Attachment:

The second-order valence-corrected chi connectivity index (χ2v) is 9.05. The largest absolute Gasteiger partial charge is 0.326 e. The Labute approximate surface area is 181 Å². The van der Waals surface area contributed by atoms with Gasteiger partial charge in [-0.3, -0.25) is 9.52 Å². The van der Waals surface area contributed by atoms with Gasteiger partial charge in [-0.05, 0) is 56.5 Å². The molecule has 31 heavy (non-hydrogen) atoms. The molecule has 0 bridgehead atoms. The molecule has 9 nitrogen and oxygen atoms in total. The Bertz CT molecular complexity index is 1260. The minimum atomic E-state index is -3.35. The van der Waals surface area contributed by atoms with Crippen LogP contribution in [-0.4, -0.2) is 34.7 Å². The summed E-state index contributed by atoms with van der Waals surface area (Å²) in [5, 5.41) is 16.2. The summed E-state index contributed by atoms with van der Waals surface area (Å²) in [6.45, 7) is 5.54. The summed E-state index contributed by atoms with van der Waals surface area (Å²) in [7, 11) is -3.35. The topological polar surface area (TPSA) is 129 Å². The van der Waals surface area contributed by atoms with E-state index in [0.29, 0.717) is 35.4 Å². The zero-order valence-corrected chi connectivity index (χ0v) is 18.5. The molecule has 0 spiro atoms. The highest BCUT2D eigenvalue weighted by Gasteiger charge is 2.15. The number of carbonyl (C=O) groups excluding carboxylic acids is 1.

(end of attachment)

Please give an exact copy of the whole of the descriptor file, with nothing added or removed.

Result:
The second-order valence-corrected chi connectivity index (χ2v) is 9.05. The largest absolute Gasteiger partial charge is 0.326 e. The Labute approximate surface area is 181 Å². The van der Waals surface area contributed by atoms with Gasteiger partial charge in [-0.3, -0.25) is 9.52 Å². The van der Waals surface area contributed by atoms with Gasteiger partial charge in [-0.05, 0) is 56.5 Å². The molecule has 31 heavy (non-hydrogen) atoms. The molecule has 0 bridgehead atoms. The molecule has 9 nitrogen and oxygen atoms in total. The Bertz CT molecular complexity index is 1260. The minimum atomic E-state index is -3.35. The van der Waals surface area contributed by atoms with Crippen LogP contribution in [-0.4, -0.2) is 34.7 Å². The summed E-state index contributed by atoms with van der Waals surface area (Å²) in [5, 5.41) is 16.2. The summed E-state index contributed by atoms with van der Waals surface area (Å²) in [6.45, 7) is 5.54. The summed E-state index contributed by atoms with van der Waals surface area (Å²) in [7, 11) is -3.35. The topological polar surface area (TPSA) is 129 Å². The van der Waals surface area contributed by atoms with E-state index in [0.29, 0.717) is 35.4 Å². The zero-order valence-corrected chi connectivity index (χ0v) is 18.5. The molecule has 0 spiro atoms. The highest BCUT2D eigenvalue weighted by Gasteiger charge is 2.15. The number of carbonyl (C=O) groups excluding carboxylic acids is 1.